Martial Arts and eighties disco Motown music are fused together in an entertaining fantasy action, musical love story, that after thirty years still stands out as one of the more colourful additions to the martial arts genre.
Taimak is cast as “Bruce” Leroy Green, a martial arts student on a spiritual quest for enlightenment but also looking to avoid his nemesis Sho ‘Nuff, played by the late Julius Carry III.
Vanity as Laura Charles is the quintessential damsel in distress and unlikely guide to Leroy’s journey, who is being harassed by video game magnet Eddie Arkadian, a menacing turn from Chris Murney.
Other colourful and supporting players include Glen Eaton as Leroy’s student Johnny, and Leo O’Brien as Leroy’s more worldly, younger brother Ritchie.
Martial arts student and Bruce Lee devotee Leroy searches New York City for the master who will help him reach the final level to attain a spiritual glow. However Leroy finds himself distracted by Laura Charles a disco queen whom he rescues from thugs sent by Eddie Arkadian. Leroy is also being hunted by the evil Sho’Nuff, the Shogun of Harlem who wants to fight Leroy to prove once and for all who the true master is. Leroy finds that the non-violent path is not an easy one to walk and sooner or later he must face his destiny.
Nineteen year old Taimak impresses in his debut and much of the film centres on him as Leroy in action. From knocking the stuffing out of Arkadian’s goons to battling a bevy of hitmen in the discothèque finale, Taimak is very light-footed with crescent kicks, open hand strikes and very fast back kicks executed in fluid succession -it all convinces!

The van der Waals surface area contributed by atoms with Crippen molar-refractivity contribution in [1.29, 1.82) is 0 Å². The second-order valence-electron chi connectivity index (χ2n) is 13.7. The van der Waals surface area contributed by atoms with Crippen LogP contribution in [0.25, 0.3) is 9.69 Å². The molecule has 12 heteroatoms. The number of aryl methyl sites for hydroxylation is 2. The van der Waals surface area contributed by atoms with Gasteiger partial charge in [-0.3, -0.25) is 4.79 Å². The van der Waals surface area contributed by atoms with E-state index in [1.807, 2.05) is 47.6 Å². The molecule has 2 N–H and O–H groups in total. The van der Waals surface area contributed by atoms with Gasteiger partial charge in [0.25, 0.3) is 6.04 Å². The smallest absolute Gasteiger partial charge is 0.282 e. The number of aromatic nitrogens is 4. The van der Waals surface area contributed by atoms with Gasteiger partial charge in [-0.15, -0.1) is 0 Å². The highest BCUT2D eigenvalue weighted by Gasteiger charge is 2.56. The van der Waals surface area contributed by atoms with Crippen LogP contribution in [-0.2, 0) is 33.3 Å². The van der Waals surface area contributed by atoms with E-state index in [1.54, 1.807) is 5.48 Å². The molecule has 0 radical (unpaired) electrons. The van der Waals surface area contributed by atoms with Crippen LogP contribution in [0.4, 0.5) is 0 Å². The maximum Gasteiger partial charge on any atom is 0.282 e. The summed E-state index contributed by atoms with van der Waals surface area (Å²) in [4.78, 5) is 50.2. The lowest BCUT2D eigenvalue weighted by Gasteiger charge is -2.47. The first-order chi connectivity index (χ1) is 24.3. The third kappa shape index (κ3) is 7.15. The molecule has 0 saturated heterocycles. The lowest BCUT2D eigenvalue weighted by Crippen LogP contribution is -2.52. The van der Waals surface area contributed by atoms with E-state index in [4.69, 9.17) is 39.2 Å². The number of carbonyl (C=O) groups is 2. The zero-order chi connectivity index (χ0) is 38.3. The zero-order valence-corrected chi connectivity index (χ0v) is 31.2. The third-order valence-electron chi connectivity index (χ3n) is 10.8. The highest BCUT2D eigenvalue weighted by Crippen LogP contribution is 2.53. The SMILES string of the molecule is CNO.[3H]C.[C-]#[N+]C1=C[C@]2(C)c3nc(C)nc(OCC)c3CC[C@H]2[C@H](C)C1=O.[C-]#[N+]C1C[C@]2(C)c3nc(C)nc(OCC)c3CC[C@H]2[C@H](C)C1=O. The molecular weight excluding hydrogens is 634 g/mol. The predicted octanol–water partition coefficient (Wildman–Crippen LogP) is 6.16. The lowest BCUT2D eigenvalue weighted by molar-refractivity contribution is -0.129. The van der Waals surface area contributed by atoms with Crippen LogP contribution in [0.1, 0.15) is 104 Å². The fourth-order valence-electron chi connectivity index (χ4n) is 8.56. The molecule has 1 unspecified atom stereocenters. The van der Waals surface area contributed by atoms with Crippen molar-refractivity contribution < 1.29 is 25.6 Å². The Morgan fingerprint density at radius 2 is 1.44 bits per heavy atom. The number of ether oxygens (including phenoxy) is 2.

Julius J Carry III as Leroy’s nemesis Sho ‘Nuff manages to play the ridiculousness of his character effectively straight so as to actually be menacing and aggressive. Carry’s fighting style is a tad unorthodox but he is swift and nimble, roaring as he punches, leaps and kicks his foes to the ground. Carry only gets two brief scenes to strut his martial stuff but it all comes together in the exciting finale.
The film’s finale remains one of the most exciting climactic martial arts battles – evoking the final battle from “Enter the Dragon”. Setting it in a discothèque however with funky music playing as Leroy and his students’ battle Arkadians assassins adds bass to the exhilarating all out fights. The scene features a mixture of martial arts action and some comedy, and gives the floor to the other talented cast members including Glen Eaton as Johnny who proves more than capable with a pair of nunchakus, and 12 year old Ernie Reyes Jr displaying some remarkable, acrobatic Taekwondo skills. This leads to the inevitable clash between Leroy and Sho ‘Nuff which does not disappoint in combat content or conclusion.
The Last Dragon is at its heart a martial arts film with a familiar spiritual message echoed in Dwight David’s theme song, wrapped in a comedic musical package with Motown paying its own tribute to Bruce Lee. Fans will laugh as Johnny gives his own take on the art of fighting without fighting, and be wowed by the video montage of some of Bruce’s finest moments. It is a film that revels in both its silliness without sacrificing the core story of Leroy’s journey or skimping on the crowd pleasing martial action.
- “The Last Dragon” has been referenced by various music artists including Busta Rhymes, who in his video to “Dangerous” dresses as Sho ‘Nuff and replicates his opening speech. Dance group LMFAO utter the line “And like Bruce Leroy I got the glow” in their infamous track “I’m Sexy and I know It”.
- Taimak is the student of legendary martial arts fighter and actor, Ron Van Clief who devised his own mixed fighting system, Chinese Goju.
- Talks were abound of a “Last Dragon” remake with Samuel L. Jackson rumoured to play Sho ‘Nuff.